Ed Heller, PA Timothy Vaughn, DO
(Author’s note: This seems like a straightforward shoulder strain, pain with motion and palpation. But is this the whole story? Let’s first look at patient safety issues with this chart.)
Patient Safety and Risk Management Issues:
Error #1: Not reading nursing notes.
Discussion: Can you decipher the hieroglyphics recorded by the nurse? Neither could the doctor. There was no effort to speak with the nurse to discover what was recorded. When this case ended up in court, her deposition testimony finally revealed the answer: Complaints of left shoulder pain, chills and fever. Not reading the nurses/triage notes is a common theme in medical malpractice cases.

Teaching point: Always read the nurses’ notes. If the notes cannot be understood, speak with the nurse.
Error #2: Poor correlation of mechanism.
Discussion: The patient had been lifting, but when? How soon after the lifting did the pain start? This documentation does not build a case for a reliable mechanism.
Teaching point: Correlate the symptoms with the presumed mechanism.
Error #3: Too narrow of a differential diagnosis.
Discussion: Just because most patients with shoulder pain have a strain, that doesn’t mean they all do. Could shoulder pain in a 42-year- old man be from a pulmonary or cardiac etiology? Absolutely! Questioning as to exertional symptoms, diaphoresis and dyspnea, fever and chills (which was recorded), and cardiac risk factors is advisable. An ECG is a simple and inexpensive screening test, as is a chest x-ray.
Teaching point: Maintain a high index of suspicion for atypical pre- sentations of life-threatening diagnoses—especially when a patient’s pain seems out of proportion to the diagnosis.
Error #4: Including conjecture in the note.
Discussion: Some may make the argument that it is important to note that a “patient tends to sometimes overreact to his health care needs,” but doing so does up the ante. And how does this help with medical decision making? Think of it this way: If the patient actually is over-reacting, it doesn’t help you. And if the patient actually has something bad, it definitely doesn’t help you.
Teaching point: The time for conjecture is on the call, not in the note.
As it turns out, our patient’s pain actually started the pre- vious day. This is also part of the “ancient Egyptian writ- ing” recorded by the triage nurse: “symptoms started yesterday afternoon.”
David and his wife have a meeting with a lawyer to discuss estate planning matters. As they leave the office David comments that his shoulder is bothering him. Later that night, the pain is stronger and he takes 800 mg of ibuprofen. The next day at 8 a.m., Jill calls their primary care physician, who cannot see him until 11 a.m. David is unable to wait that long, so is referred to urgent care.

  • Triage (9:39AM): Complains of intense pain left shoulder which began yesterday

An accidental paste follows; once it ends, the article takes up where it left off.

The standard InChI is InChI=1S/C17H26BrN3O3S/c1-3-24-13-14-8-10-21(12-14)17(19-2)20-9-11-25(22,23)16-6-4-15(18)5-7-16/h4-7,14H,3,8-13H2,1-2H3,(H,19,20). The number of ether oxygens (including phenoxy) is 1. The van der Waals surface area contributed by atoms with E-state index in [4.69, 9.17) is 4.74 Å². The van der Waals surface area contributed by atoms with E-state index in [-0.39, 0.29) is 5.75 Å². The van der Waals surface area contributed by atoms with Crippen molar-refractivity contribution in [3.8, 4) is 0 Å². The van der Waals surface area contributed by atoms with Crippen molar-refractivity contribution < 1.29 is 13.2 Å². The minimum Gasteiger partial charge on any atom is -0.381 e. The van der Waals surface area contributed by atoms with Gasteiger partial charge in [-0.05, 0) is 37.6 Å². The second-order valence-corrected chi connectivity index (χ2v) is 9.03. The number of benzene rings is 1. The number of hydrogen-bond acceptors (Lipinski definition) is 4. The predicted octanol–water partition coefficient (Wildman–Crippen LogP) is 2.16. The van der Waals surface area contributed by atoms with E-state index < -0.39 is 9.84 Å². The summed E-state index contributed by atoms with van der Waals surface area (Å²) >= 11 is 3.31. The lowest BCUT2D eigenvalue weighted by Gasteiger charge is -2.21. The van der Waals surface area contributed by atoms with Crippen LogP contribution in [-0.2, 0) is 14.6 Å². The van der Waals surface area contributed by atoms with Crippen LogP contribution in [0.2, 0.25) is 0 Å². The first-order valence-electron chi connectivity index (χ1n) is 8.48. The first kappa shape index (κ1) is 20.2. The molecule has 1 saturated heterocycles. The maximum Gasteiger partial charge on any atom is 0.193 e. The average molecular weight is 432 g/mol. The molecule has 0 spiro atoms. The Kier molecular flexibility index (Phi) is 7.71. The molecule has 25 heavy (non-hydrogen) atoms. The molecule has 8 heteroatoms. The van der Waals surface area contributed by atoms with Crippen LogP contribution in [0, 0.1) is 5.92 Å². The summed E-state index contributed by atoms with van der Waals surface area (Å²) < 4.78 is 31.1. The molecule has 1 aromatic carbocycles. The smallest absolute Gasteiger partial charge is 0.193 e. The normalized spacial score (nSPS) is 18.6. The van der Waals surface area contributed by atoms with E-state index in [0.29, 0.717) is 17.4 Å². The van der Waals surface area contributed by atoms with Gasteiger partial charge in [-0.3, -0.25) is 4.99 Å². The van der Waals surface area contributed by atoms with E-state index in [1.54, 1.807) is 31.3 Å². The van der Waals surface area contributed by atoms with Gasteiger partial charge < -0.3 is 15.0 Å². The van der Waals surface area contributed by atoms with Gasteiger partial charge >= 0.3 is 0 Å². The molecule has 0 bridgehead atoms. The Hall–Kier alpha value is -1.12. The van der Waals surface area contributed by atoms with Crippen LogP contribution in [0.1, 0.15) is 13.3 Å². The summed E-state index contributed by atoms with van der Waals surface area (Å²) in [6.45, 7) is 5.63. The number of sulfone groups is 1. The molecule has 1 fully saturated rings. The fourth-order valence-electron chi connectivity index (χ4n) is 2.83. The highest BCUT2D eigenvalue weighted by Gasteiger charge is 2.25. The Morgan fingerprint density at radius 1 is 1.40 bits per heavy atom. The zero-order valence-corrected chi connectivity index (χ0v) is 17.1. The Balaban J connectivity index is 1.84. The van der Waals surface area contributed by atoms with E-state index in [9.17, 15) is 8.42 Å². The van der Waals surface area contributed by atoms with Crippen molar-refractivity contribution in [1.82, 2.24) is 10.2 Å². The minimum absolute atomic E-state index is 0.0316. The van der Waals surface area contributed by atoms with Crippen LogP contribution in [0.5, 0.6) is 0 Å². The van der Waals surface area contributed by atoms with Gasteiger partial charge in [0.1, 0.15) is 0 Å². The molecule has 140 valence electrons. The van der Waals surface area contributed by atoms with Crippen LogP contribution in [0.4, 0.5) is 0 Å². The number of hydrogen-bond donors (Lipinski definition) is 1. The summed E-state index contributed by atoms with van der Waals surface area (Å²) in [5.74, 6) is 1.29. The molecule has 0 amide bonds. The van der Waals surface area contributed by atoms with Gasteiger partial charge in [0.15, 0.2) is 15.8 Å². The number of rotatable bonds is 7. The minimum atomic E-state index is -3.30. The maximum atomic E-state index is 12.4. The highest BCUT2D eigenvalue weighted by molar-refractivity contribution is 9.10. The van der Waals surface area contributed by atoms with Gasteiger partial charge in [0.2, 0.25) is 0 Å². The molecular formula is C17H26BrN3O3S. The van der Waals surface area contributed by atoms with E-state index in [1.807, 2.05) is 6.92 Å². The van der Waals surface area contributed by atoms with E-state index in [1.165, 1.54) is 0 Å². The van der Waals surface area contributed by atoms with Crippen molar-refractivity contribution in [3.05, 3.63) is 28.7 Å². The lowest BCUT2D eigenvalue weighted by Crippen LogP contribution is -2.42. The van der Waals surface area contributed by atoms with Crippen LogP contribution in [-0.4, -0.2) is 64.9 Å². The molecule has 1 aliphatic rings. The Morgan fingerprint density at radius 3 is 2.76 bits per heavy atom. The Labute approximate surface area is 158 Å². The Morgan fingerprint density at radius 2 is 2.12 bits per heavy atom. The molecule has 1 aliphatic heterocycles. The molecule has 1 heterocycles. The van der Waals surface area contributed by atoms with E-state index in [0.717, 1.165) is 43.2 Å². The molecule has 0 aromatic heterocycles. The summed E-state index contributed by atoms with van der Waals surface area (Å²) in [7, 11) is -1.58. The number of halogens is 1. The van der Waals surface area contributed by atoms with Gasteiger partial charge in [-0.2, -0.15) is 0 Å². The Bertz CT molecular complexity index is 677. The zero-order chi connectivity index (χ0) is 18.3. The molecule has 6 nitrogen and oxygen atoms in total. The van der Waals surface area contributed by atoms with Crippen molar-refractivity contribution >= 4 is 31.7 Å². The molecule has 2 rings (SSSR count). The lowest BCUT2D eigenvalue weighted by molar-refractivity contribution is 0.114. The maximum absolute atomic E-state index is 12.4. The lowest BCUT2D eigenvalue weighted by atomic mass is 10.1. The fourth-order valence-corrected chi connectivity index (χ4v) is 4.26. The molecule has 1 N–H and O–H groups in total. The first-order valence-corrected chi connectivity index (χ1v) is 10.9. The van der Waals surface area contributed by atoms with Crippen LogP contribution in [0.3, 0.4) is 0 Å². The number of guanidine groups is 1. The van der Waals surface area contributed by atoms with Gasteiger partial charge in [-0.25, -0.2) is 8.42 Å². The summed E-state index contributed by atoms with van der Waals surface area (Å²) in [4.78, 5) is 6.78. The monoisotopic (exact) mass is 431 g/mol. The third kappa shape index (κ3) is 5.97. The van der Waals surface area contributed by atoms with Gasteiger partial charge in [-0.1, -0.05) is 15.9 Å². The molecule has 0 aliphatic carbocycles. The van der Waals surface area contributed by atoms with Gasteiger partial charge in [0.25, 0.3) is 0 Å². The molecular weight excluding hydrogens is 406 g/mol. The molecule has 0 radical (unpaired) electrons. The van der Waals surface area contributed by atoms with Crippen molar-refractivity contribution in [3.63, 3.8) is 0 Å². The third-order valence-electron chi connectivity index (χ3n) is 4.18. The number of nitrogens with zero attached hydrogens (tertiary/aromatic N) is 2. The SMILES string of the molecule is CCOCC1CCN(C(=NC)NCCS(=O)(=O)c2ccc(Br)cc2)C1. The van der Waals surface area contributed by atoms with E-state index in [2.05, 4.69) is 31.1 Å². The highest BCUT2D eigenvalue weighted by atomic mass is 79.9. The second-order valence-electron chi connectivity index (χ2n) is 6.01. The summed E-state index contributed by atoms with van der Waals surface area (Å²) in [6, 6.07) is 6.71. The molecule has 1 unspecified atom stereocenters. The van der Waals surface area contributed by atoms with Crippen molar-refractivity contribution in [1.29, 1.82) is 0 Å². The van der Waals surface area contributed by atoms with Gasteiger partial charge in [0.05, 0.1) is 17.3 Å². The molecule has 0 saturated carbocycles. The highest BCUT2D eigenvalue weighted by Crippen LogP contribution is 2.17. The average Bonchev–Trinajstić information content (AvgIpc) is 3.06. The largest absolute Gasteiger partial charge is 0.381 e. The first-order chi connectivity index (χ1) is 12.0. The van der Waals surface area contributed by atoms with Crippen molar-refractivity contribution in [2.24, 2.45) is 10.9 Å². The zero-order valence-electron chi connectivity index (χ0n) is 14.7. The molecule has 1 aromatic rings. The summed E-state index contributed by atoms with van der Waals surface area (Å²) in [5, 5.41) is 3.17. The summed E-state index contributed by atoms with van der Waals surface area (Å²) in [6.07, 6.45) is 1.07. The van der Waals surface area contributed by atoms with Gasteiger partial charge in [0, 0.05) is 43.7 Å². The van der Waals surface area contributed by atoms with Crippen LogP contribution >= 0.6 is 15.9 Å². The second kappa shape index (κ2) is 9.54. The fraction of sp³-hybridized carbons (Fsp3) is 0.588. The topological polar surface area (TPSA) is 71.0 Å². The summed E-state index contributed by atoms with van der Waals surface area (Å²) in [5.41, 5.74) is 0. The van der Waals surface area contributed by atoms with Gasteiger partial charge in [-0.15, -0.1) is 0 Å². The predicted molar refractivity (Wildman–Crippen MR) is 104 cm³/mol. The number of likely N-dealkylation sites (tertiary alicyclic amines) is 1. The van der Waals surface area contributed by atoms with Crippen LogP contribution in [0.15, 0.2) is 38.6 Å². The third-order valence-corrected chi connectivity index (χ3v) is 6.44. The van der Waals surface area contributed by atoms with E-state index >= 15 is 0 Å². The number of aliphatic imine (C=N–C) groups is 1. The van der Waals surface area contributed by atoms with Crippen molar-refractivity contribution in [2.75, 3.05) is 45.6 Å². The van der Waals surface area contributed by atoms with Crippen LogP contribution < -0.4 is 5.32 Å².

• History: Pt works for fire dept, was lifting patients, pain started hours after. Has headache, nausea, vom- iting and feels dehydrated. Pt. feels it is not cardiac re- lated but like it’s in the muscle. Pt. iced and took ibuprofen. Unable to move shoulder, had fever all night, couldn’t sleep secondary to the pain.
  • PE: Vitals: temp 97.5, pulse 116, resp 16, BP 120/78. Possibly swollen, extremely tender, no redness. ROM is zero. A&O X 3
  • Urgent Care course: Vomited in clinic X 1
  • Diagnosis: Severe left shoulder pain, needs septic arthritis ruled out
  • Doctor note: Discussed with ER at Shady Valley.

Will send him down there for evaluation.
David is discharged from the ED at 12:57 p.m., and his wife drives him to the pharmacy to pick up the prescrip- tion for Vicodin. On the way, they stop for gas. David vomits, then gets out of the car and urinates on the gas pump. When they arrive at home, David goes to bed. Jill can hear him moaning in pain.
His situation worsens over night:

  • Midnight: Pain is increasing and David asks for pain medicine.
  • 2 a.m.: Asks for more pain medicine.
  • 3:30 a.m.: Jill calls the primary care doctor and “on call” who tells her to go back to the ED if worse, or wait until the morning. David says he does not want to return to the ED because they had not done anything for him when he was there.
  • 6:30 a.m.: David wants to take a bath before going to the doctor. His wife notices reddening and swelling up David’s arm to the shoulder. It looks like a bruise.
  • 8:30 a.m.: David presents to his primary care doctor hyperventilating and acutely ill, appearing with edema over the left shoulder to the nipple and over the sternum medially but “no discol- oration, warmth or erythema. Marked pain with motion of the shoulder.” He is sent immediately to the ED.


  • 10:15 a.m.: Temp 91.3, pulse 61, resp 20, BP 93/80.

The ED team jumps into action.